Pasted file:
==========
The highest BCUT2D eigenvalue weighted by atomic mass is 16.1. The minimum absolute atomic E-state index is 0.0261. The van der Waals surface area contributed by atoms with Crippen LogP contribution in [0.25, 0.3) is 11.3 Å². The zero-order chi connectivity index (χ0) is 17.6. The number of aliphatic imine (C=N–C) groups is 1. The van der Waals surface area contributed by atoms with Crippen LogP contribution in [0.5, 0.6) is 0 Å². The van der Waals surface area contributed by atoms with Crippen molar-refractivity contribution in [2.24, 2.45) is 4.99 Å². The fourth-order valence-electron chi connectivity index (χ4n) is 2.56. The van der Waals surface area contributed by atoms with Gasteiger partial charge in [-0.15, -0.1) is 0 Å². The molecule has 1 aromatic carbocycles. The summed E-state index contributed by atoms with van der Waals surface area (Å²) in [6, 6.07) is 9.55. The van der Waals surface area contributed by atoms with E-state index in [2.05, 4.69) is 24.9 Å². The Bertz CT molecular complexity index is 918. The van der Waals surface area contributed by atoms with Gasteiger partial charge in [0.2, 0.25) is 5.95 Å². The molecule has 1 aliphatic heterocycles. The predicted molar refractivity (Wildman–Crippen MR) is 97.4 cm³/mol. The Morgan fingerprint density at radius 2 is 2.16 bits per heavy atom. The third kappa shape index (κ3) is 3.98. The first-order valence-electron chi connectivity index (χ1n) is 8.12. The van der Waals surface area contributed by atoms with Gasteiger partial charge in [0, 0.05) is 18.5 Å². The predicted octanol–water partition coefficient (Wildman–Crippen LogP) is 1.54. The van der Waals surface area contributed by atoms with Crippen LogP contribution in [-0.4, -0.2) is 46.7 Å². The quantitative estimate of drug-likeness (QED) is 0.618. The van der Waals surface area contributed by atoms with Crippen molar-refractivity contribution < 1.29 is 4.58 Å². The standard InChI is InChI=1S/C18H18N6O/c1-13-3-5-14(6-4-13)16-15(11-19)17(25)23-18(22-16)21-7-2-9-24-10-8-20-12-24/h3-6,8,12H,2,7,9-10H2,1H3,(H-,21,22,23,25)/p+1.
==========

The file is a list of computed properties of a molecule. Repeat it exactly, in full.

The highest BCUT2D eigenvalue weighted by atomic mass is 16.1. The minimum absolute atomic E-state index is 0.0261. The van der Waals surface area contributed by atoms with Crippen LogP contribution in [0.25, 0.3) is 11.3 Å². The zero-order chi connectivity index (χ0) is 17.6. The number of aliphatic imine (C=N–C) groups is 1. The van der Waals surface area contributed by atoms with Crippen LogP contribution in [0.5, 0.6) is 0 Å². The van der Waals surface area contributed by atoms with Crippen molar-refractivity contribution in [2.24, 2.45) is 4.99 Å². The fourth-order valence-electron chi connectivity index (χ4n) is 2.56. The van der Waals surface area contributed by atoms with Gasteiger partial charge in [-0.15, -0.1) is 0 Å². The molecule has 1 aromatic carbocycles. The summed E-state index contributed by atoms with van der Waals surface area (Å²) in [6, 6.07) is 9.55. The van der Waals surface area contributed by atoms with E-state index in [2.05, 4.69) is 24.9 Å². The Bertz CT molecular complexity index is 918. The van der Waals surface area contributed by atoms with Gasteiger partial charge in [0.2, 0.25) is 5.95 Å². The molecule has 1 aliphatic heterocycles. The predicted molar refractivity (Wildman–Crippen MR) is 97.4 cm³/mol. The Morgan fingerprint density at radius 2 is 2.16 bits per heavy atom. The third kappa shape index (κ3) is 3.98. The first-order valence-electron chi connectivity index (χ1n) is 8.12. The van der Waals surface area contributed by atoms with Gasteiger partial charge in [0, 0.05) is 18.5 Å². The predicted octanol–water partition coefficient (Wildman–Crippen LogP) is 1.54. The van der Waals surface area contributed by atoms with Crippen LogP contribution in [-0.4, -0.2) is 46.7 Å². The quantitative estimate of drug-likeness (QED) is 0.618. The van der Waals surface area contributed by atoms with Crippen molar-refractivity contribution < 1.29 is 4.58 Å². The standard InChI is InChI=1S/C18H18N6O/c1-13-3-5-14(6-4-13)16-15(11-19)17(25)23-18(22-16)21-7-2-9-24-10-8-20-12-24/h3-6,8,12H,2,7,9-10H2,1H3,(H-,21,22,23,25)/p+1.